October 12, 2009 1 comment

In my relatively short career, I’ve had the unusual experience of having worked under four different General Managers. I say unusual, because the average length of a tenure has been about ten months. Fortunately for me, all four of these General Managers worked differently, so I have been able to take away a piece of each to develop my own approach to management.

1. The Talker

The talker General Manager is one who is always around the hotel, interacting with guests and staff. Morale is usually upbeat, because the Talker is an energetic person. They’re quick to shake hands with a new guest, talk with the bar patrons, and find out as much information as they can that may benefit the hotels in the long run. The Talker has great charisma, and attracts people in with stories of their wild achievements in the hospitality field and elsewhere – essentially Big Fish stories as no one present can back them up. The energy of the Talker gets passed down to the other managers and staff. Everyone has a certain excitement about coming to work, and they work hard to hear the glowing praise come down from above. The bar will be busy, the hotel rooms full, and staff members will hang out after hours – it’s all fun and games.

But, because it is all fun and games, a lot of things go missed. The Talker is so busy interacting with people, talking big about upcoming plans and goals, that nothing actually gets done. The Talker will delegate down responsibilities, even though they should be the one handling the situation. The Talker brags about how they only work a few hours out of a day, which leaves some people disappointed and wondering why they should try harder. The Talker loves to talk with people, but only positive things. Any time a guest wishes to complain to them, they are unavailable, and refer them to another front-line staff member. Service quality is great until problems arise and the situation worsens, leading to guests and bar patrons never returning. There is also little control of the operation, leading to no one monitoring room rates, labour, etc. So although the operation appears to be running at full-steam, the expenses are out of line and no one makes any serious money. That’s the one thing the Talker will not be discussing.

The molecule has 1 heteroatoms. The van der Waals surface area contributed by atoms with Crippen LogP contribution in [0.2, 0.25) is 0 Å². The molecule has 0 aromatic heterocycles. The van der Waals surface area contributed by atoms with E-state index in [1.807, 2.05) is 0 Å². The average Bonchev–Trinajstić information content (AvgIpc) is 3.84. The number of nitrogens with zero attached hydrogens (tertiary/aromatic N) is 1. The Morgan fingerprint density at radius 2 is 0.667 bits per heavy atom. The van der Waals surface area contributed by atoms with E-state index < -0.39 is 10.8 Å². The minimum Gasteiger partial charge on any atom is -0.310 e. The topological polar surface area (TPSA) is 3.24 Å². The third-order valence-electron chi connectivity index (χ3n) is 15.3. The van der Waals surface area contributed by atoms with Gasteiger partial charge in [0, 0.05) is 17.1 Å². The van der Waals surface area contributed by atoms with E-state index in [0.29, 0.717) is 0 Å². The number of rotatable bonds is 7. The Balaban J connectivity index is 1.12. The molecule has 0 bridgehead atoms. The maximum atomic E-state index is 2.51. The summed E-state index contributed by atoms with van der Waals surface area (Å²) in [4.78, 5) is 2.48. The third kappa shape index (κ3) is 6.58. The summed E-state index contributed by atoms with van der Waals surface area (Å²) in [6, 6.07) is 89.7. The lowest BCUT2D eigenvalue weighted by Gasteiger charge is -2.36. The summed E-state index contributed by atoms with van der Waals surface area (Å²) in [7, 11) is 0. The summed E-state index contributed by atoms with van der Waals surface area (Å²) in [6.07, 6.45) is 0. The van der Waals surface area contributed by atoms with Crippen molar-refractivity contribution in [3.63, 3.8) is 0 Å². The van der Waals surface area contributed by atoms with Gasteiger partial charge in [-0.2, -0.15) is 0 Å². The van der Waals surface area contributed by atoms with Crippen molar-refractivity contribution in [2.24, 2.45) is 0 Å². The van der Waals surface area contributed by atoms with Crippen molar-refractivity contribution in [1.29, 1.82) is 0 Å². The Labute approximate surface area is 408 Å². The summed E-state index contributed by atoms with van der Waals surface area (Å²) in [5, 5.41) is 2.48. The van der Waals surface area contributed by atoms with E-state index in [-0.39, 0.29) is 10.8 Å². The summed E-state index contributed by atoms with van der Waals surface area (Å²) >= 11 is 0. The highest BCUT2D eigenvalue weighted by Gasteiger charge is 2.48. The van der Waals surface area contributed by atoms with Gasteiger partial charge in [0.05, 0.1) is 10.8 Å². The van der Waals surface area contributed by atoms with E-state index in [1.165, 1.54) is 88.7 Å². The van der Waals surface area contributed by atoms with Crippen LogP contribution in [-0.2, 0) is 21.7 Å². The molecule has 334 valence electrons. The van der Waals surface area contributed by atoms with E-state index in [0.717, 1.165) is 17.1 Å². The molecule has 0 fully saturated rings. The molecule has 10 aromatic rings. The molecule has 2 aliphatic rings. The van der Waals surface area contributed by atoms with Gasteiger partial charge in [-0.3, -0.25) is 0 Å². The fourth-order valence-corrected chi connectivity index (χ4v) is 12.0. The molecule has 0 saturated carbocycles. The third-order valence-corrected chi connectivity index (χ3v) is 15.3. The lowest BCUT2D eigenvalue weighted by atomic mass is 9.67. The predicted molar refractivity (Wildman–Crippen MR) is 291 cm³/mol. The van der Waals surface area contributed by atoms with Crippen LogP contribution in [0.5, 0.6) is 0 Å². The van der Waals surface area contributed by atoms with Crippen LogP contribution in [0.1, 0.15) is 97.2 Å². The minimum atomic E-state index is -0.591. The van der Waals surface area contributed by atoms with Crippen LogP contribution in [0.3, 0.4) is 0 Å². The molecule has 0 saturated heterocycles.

2. The Loud Mouth

The Loud Mouth General Manager is a direct descendent of The Talker. Both are very much extroverted and love to interact with clients and patrons. The difference is the Talker is there in person, The Loud Mouth makes a rare appearance and would rather communicate over a loudspeaker. Since The Loud Mouth is not in the office area as much as The Talker, there is more activity going on within the organization. Departments are left to do their own thing and people are under the impression that they must be doing a good job, because they haven’t heard otherwise. No criticism or praise equals a good job, in their minds. The Loud Mouth instead spends time in his office working on certain aspects of the operation that no one else has the expertise in. Cost control is in effect, if muted. The Loud Mouth is aware of the problems, but since they are in the office so often, they can’t deal with things properly.

Every now and then, the booming voice of the Loud Mouth comes down from above in the form of an email, a memo, a quick phone conversation – rarely in person. It is during these loud pronouncements that change is expected, but with minimal direction. You may receive the order to cut down costs, but no idea on how to actually achieve that goal. Problems arise when people take the lack of proper communication as an insult, and the interactions turn more and more abrasive with The Loud Mouth. Because the Loud Mouth resides in the office so much, there is no upbeat energy in the departments, and morale drops. As morale drops further, the abrasiveness gets worse to the point where either the managers and staff are leaving, or the Loud Mouth is shown the door.